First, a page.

Why I Wear a Mask: How Culture Influences our Actions

History shows that the West once used masks as ardently as the East. Today the lessons of the past are forgotten and the Western world waffles about the efficacy of masks amidst a pandemic. It is crystal clear that wearing a mask has zero harmful side effects and it could help, even in the slightest way in stopping the spread of infection, which at this point every little bit counts, so why is there even a debate?

I struggle, sometimes on a daily, with the clash between Eastern and Western values, raised and living with Korean and Japanese ideals in the home but surrounded by American and western cultures outside my home. A perfect example of this is my attitude towards the concept of wearing a mask.

If you think it looks weird and it's silly, then I was with you. In fact, I can one-up you probably, in that I also found it utterly embarrassing. Seeing Asian people in masks made me actually physically cringe.

And then I spent 6 months in Asia. It changed my thinking. Here is what I learned.

You must have heard by now about the global flu pandemic in the early 19th century, H1N1 virus aka the Spanish Flu. Exactly like our current situation, the virus was an unseen enemy. It was during this time that countries like Japan, Korea, and China began the practice of wearing masks as protection as well as prevention for contagion. Shortly after the pandemic, Japan suffered a catastrophic earthquake in 1923. The quake caused a 40-foot tsunami which then subsided to fires around the country, thickening the air with ash. It became impossible to breathe and the only way to go outside was with a mask and so it became a necessity for survival. From those early times, the mask becomes a basic health utility.

So the number one reason to wear a mask is for health, which I get, but then why do Asians wear it when there's not a pandemic or a natural disaster?

Again, it's simple. Throughout Asian societies, you will find a sense of collectivism. In countries such as Japan, Korea, China, Thailand, Vietnam, and so on, you grow up placing great value on the group even if that might mean sacrificing the comfort of the individual. Most people wear masks not to ward off disease but more so to prevent their illness from infecting those around them. If a child is sick but must still go to school, a parent puts a mask on them so that classmates don't fall ill. If an employee has to go to work, he must protect his co-workers' health and the company's productivity.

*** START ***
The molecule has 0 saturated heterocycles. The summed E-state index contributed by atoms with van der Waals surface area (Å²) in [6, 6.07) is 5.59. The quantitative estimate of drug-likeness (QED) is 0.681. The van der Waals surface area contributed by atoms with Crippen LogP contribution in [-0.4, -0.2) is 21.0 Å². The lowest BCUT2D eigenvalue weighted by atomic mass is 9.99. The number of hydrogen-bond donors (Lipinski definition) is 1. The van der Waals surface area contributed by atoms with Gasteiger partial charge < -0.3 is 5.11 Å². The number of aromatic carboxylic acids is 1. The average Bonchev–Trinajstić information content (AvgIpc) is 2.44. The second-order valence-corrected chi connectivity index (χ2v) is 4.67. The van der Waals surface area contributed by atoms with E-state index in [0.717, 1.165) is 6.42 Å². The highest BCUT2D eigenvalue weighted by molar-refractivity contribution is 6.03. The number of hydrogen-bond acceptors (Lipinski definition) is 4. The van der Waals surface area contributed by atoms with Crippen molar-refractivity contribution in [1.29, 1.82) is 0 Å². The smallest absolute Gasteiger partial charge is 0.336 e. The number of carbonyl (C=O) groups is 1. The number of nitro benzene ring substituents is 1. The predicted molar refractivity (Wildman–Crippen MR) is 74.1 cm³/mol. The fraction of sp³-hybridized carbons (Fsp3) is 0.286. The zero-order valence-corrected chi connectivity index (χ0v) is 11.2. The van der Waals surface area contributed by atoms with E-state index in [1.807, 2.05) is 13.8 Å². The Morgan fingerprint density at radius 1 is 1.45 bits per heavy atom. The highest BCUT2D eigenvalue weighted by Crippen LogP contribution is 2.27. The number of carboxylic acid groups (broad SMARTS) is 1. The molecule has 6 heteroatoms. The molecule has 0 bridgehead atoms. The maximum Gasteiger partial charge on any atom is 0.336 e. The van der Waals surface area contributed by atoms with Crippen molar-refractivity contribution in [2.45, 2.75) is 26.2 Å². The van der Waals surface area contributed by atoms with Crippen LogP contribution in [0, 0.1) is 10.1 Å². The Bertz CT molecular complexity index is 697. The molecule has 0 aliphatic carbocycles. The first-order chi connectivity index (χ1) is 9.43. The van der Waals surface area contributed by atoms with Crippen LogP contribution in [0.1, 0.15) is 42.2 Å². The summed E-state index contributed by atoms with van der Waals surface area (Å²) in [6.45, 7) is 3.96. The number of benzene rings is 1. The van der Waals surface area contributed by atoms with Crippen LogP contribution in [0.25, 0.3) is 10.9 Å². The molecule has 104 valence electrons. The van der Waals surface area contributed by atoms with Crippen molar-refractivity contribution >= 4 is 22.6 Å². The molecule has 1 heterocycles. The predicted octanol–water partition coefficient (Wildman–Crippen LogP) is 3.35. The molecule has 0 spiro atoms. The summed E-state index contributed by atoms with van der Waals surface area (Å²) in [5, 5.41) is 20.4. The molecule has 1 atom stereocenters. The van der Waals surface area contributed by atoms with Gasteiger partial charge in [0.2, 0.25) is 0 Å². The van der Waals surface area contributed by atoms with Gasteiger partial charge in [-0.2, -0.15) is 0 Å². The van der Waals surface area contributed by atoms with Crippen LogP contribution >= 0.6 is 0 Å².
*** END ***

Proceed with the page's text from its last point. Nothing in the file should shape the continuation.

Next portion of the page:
Modern-day viruses keep Asians alert and are constant reminders to protect oneself and society. The lessons from 1918 are not forgotten and resonate into life today. Even without disease, the importance of protecting against dust and pollutants make wearing masks a simple act that feels normal in everyday life.

An average day in Kathmandu, Nepal

My first time to ever really need a mask was when I was in Nepal. I had arrived in the capital ill-equipped to deal with the dust and emissions. Whether walking, just standing in the city, and most especially on a motorbike, it was evident, that wearing a mask was imperative. I went from sceptic to believer pretty quickly. I also learned to be grateful for clean air and the precious act of breathing. The gift of being able to inhale and exhale should not be taken lightly, my friends. You should do whatever you need to do to protect and honour your ability to breathe freely.

And so for me, these days, there's really no debate as to whether I should or shouldn't wear a mask. It protects me and those around me. It hurts absolutely no one and however small, it could make a difference and these days every little bit counts.

As I did the research, I learned that the proclivity to wear masks is not an Asian only phenomenon. In 1918 as the pandemic turned the world upside down and a small piece of cloth protected the world. From the US to Canada to the UK and throughout Europe down to Australia, the western world had no hesitations to wear protective masks.

During the 1918 flu pandemic, scientific research around mask use was still largely anecdotal --and the compelling story of one ocean liner caught people's attention. In early December 1918, the Times newspaper in London reported that it had been established, by doctors in the United States, that the influenza was "contact-borne and consequently preventable."

The Times noted that in one London hospital all staff and patients had been issued with, and instructed to constantly wear, face masks. The newspaper cited the successes of face masks on one ship. The ocean liner sailing between the United States and England had suffered a terrible infection rate coming from New York, the Times reported. When returning to the United States, the captain instituted a face-mask order for crew and passengers, after having read about their use in San Francisco. No infections were reported on the return trip, despite high infection rates at the time in both Manhattan and Southampton, from where the ship departed. It was impossible to know if the rules on masks on the return voyage were responsible for the lack of infections, but that was how the press interpreted it.

Read the full CNN article here

History repeats itself because no one was listening the first time.


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